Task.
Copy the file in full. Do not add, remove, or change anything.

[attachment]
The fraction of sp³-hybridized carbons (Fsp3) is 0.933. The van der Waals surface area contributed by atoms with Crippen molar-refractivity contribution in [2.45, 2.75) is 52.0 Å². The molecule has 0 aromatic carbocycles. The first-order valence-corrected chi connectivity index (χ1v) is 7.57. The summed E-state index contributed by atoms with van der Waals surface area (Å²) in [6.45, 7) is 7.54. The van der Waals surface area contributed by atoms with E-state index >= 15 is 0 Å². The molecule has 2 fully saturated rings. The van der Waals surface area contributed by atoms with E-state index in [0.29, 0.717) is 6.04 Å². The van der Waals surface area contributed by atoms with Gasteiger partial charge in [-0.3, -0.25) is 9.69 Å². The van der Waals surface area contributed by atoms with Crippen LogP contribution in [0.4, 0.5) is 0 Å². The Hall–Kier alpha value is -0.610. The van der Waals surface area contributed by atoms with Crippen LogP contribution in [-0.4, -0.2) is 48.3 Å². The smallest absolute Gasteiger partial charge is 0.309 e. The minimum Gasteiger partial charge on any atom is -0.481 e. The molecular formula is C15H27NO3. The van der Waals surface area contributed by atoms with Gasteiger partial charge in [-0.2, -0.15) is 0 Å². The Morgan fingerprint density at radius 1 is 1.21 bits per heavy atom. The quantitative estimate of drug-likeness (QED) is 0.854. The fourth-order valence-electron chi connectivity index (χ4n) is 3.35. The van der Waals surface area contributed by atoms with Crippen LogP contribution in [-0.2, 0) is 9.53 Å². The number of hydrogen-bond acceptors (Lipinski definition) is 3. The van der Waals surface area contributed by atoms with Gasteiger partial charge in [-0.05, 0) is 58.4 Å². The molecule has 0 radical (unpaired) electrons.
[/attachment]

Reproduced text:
The fraction of sp³-hybridized carbons (Fsp3) is 0.933. The van der Waals surface area contributed by atoms with Crippen molar-refractivity contribution in [2.45, 2.75) is 52.0 Å². The molecule has 0 aromatic carbocycles. The first-order valence-corrected chi connectivity index (χ1v) is 7.57. The summed E-state index contributed by atoms with van der Waals surface area (Å²) in [6.45, 7) is 7.54. The van der Waals surface area contributed by atoms with E-state index >= 15 is 0 Å². The molecule has 2 fully saturated rings. The van der Waals surface area contributed by atoms with E-state index in [0.29, 0.717) is 6.04 Å². The van der Waals surface area contributed by atoms with Gasteiger partial charge in [-0.3, -0.25) is 9.69 Å². The van der Waals surface area contributed by atoms with Crippen LogP contribution in [0.4, 0.5) is 0 Å². The Hall–Kier alpha value is -0.610. The van der Waals surface area contributed by atoms with Crippen LogP contribution in [-0.4, -0.2) is 48.3 Å². The smallest absolute Gasteiger partial charge is 0.309 e. The minimum Gasteiger partial charge on any atom is -0.481 e. The molecular formula is C15H27NO3. The van der Waals surface area contributed by atoms with Gasteiger partial charge in [-0.2, -0.15) is 0 Å². The Morgan fingerprint density at radius 1 is 1.21 bits per heavy atom. The quantitative estimate of drug-likeness (QED) is 0.854. The fourth-order valence-electron chi connectivity index (χ4n) is 3.35. The van der Waals surface area contributed by atoms with Crippen LogP contribution in [-0.2, 0) is 9.53 Å². The number of hydrogen-bond acceptors (Lipinski definition) is 3. The van der Waals surface area contributed by atoms with Gasteiger partial charge in [-0.05, 0) is 58.4 Å². The molecule has 0 radical (unpaired) electrons.